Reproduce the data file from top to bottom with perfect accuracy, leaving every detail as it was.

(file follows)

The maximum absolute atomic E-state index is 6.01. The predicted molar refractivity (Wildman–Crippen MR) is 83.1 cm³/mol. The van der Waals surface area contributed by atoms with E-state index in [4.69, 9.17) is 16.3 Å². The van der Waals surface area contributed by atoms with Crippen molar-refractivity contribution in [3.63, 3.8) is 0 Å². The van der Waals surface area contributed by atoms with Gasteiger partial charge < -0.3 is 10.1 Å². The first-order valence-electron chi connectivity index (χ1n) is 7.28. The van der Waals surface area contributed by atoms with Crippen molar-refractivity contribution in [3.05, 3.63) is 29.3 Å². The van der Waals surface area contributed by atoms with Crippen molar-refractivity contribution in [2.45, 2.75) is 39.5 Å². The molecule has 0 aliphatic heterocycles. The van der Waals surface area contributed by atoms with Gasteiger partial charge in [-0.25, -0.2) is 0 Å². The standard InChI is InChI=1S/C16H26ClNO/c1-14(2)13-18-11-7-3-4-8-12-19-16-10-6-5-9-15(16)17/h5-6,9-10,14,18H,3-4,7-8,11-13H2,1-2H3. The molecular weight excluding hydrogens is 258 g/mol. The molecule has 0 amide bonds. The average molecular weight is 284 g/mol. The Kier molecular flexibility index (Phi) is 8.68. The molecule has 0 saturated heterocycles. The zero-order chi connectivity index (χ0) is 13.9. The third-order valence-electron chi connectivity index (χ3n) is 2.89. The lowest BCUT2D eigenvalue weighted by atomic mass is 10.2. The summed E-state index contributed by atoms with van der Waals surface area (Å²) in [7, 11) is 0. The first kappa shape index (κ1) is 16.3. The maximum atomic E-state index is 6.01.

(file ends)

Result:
The maximum absolute atomic E-state index is 6.01. The predicted molar refractivity (Wildman–Crippen MR) is 83.1 cm³/mol. The van der Waals surface area contributed by atoms with E-state index in [4.69, 9.17) is 16.3 Å². The van der Waals surface area contributed by atoms with Crippen molar-refractivity contribution in [3.63, 3.8) is 0 Å². The van der Waals surface area contributed by atoms with Gasteiger partial charge < -0.3 is 10.1 Å². The first-order valence-electron chi connectivity index (χ1n) is 7.28. The van der Waals surface area contributed by atoms with Crippen molar-refractivity contribution in [3.05, 3.63) is 29.3 Å². The van der Waals surface area contributed by atoms with Crippen molar-refractivity contribution in [2.45, 2.75) is 39.5 Å². The molecule has 0 aliphatic heterocycles. The van der Waals surface area contributed by atoms with Gasteiger partial charge in [-0.25, -0.2) is 0 Å². The standard InChI is InChI=1S/C16H26ClNO/c1-14(2)13-18-11-7-3-4-8-12-19-16-10-6-5-9-15(16)17/h5-6,9-10,14,18H,3-4,7-8,11-13H2,1-2H3. The molecular weight excluding hydrogens is 258 g/mol. The molecule has 0 amide bonds. The average molecular weight is 284 g/mol. The Kier molecular flexibility index (Phi) is 8.68. The molecule has 0 saturated heterocycles. The zero-order chi connectivity index (χ0) is 13.9. The third-order valence-electron chi connectivity index (χ3n) is 2.89. The lowest BCUT2D eigenvalue weighted by atomic mass is 10.2. The summed E-state index contributed by atoms with van der Waals surface area (Å²) in [7, 11) is 0. The first kappa shape index (κ1) is 16.3. The maximum atomic E-state index is 6.01.